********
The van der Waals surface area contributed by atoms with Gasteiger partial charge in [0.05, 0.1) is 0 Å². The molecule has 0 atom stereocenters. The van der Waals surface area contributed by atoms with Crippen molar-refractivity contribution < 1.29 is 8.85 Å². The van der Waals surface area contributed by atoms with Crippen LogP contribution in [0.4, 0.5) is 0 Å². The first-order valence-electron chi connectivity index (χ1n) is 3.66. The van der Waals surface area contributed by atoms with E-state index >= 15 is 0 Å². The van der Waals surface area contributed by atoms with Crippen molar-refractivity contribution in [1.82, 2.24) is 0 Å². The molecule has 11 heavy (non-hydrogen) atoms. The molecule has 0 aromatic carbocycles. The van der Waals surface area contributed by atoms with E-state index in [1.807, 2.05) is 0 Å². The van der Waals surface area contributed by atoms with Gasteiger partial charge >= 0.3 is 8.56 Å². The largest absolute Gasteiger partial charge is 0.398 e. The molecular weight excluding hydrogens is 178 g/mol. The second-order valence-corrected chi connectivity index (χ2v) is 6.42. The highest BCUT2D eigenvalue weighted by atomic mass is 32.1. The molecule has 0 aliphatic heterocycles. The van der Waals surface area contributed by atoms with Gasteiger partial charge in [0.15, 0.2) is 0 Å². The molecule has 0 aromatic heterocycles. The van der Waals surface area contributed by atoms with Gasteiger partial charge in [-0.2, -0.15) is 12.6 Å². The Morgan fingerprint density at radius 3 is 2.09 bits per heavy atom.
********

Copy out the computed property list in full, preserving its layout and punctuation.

The van der Waals surface area contributed by atoms with Gasteiger partial charge in [0.05, 0.1) is 0 Å². The molecule has 0 atom stereocenters. The van der Waals surface area contributed by atoms with Crippen molar-refractivity contribution < 1.29 is 8.85 Å². The van der Waals surface area contributed by atoms with Crippen LogP contribution in [0.4, 0.5) is 0 Å². The first-order valence-electron chi connectivity index (χ1n) is 3.66. The van der Waals surface area contributed by atoms with E-state index >= 15 is 0 Å². The van der Waals surface area contributed by atoms with Crippen molar-refractivity contribution in [1.82, 2.24) is 0 Å². The molecule has 11 heavy (non-hydrogen) atoms. The molecule has 0 aromatic carbocycles. The van der Waals surface area contributed by atoms with E-state index in [1.807, 2.05) is 0 Å². The van der Waals surface area contributed by atoms with Gasteiger partial charge >= 0.3 is 8.56 Å². The largest absolute Gasteiger partial charge is 0.398 e. The molecular weight excluding hydrogens is 178 g/mol. The second-order valence-corrected chi connectivity index (χ2v) is 6.42. The highest BCUT2D eigenvalue weighted by atomic mass is 32.1. The molecule has 0 aliphatic heterocycles. The van der Waals surface area contributed by atoms with Gasteiger partial charge in [0.15, 0.2) is 0 Å². The molecule has 0 aromatic heterocycles. The van der Waals surface area contributed by atoms with Gasteiger partial charge in [-0.2, -0.15) is 12.6 Å². The Morgan fingerprint density at radius 3 is 2.09 bits per heavy atom.